I am also pointing out that your arguments suggesting that the examples of inequity are innocent attempts, are paralleled with unfair treatment in protecting other and other's rights, reasonably expected in an imperfect system, are understandable kinks in a novel situation that will be worked out, constitutionally forbidden, should cause alarm or concern since the system works in the long run, difficult for elected officials avoid, and are less important than giving our leaders the benefit of the doubt are all arguments used to downplay the need to correcting racial inequities through policy.

The evidence for trends of problematic attitudes and incidents have been presented throughout this thread, and evidently you acknowledge these in your assertion that "the inequity is not an intentional and concerted attack on religious liberty that will have any lasting effect or impact." I see zero evidence for that and the justification more than  woefully lacking.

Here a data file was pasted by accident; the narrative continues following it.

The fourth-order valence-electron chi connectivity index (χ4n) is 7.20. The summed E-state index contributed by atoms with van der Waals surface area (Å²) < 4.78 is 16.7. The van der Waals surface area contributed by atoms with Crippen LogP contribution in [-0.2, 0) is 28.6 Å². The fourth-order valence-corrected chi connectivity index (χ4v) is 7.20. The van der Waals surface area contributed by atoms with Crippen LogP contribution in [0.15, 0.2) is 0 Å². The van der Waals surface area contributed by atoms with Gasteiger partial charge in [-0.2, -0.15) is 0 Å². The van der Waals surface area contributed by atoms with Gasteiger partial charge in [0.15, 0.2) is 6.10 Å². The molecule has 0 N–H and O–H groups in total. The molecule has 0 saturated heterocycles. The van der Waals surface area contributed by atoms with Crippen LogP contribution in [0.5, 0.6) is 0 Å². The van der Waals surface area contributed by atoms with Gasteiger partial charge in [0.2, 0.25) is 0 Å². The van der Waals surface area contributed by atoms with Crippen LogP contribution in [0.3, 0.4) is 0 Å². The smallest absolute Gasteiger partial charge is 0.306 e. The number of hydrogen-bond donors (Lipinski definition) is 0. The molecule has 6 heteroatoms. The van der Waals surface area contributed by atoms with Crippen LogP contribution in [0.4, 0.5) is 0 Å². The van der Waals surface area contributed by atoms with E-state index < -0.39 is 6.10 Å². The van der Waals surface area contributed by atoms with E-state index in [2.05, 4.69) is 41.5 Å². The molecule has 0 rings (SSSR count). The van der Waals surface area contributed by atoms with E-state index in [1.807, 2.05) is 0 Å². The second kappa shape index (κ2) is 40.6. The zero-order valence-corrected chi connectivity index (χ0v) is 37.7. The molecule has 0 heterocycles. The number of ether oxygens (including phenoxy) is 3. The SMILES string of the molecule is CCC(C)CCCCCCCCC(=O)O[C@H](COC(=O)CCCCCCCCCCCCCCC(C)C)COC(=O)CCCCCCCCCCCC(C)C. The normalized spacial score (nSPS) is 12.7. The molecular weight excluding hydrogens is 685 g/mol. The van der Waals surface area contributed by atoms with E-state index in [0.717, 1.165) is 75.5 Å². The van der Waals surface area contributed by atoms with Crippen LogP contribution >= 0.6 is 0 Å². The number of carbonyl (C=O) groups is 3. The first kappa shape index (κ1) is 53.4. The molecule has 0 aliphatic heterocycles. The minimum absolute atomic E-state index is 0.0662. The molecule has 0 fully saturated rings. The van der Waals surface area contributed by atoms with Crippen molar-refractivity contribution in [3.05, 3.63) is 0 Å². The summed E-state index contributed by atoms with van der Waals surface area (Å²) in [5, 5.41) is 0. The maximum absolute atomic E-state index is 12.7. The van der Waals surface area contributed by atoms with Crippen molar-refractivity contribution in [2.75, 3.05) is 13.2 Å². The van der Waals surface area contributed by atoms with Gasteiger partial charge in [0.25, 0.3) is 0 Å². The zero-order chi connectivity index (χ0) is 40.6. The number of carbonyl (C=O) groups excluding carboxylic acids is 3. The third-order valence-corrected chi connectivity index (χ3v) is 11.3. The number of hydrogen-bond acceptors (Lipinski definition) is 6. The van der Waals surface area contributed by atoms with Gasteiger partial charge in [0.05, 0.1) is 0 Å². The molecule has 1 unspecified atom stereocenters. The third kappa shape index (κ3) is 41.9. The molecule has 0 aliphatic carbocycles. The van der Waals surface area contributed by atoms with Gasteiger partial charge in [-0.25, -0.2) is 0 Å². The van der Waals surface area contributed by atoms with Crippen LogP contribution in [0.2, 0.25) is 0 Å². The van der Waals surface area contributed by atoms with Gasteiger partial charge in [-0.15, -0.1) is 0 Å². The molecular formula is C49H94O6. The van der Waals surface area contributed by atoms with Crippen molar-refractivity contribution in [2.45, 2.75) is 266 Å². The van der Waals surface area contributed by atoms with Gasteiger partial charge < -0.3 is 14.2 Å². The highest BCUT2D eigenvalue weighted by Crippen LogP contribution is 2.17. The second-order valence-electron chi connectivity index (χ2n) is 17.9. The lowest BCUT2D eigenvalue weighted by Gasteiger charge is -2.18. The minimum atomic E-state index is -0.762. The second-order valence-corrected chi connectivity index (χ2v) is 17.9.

The difference is that governors have no power to place restrictions on religious gatherings beyond the pandemic/public health emergencies.  It is temporary. We are safe beyond the pandemic.  There is no chance of any restrictions beyond public health measures.  The same can't be said for racism.   

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1 hour ago, pogi said:

The difference is that governors have no power to place restrictions on religious gatherings beyond the pandemic/public health emergencies.  It is temporary. We are safe beyond the pandemic.  There is no chance of any restrictions beyond public health measures.  The same can't be said for racism.   

Perhaps you missed that my comparison to racism is limited to the shallow arguments for denying that there’s much of a problem, typically used to avoid adequately confronting it.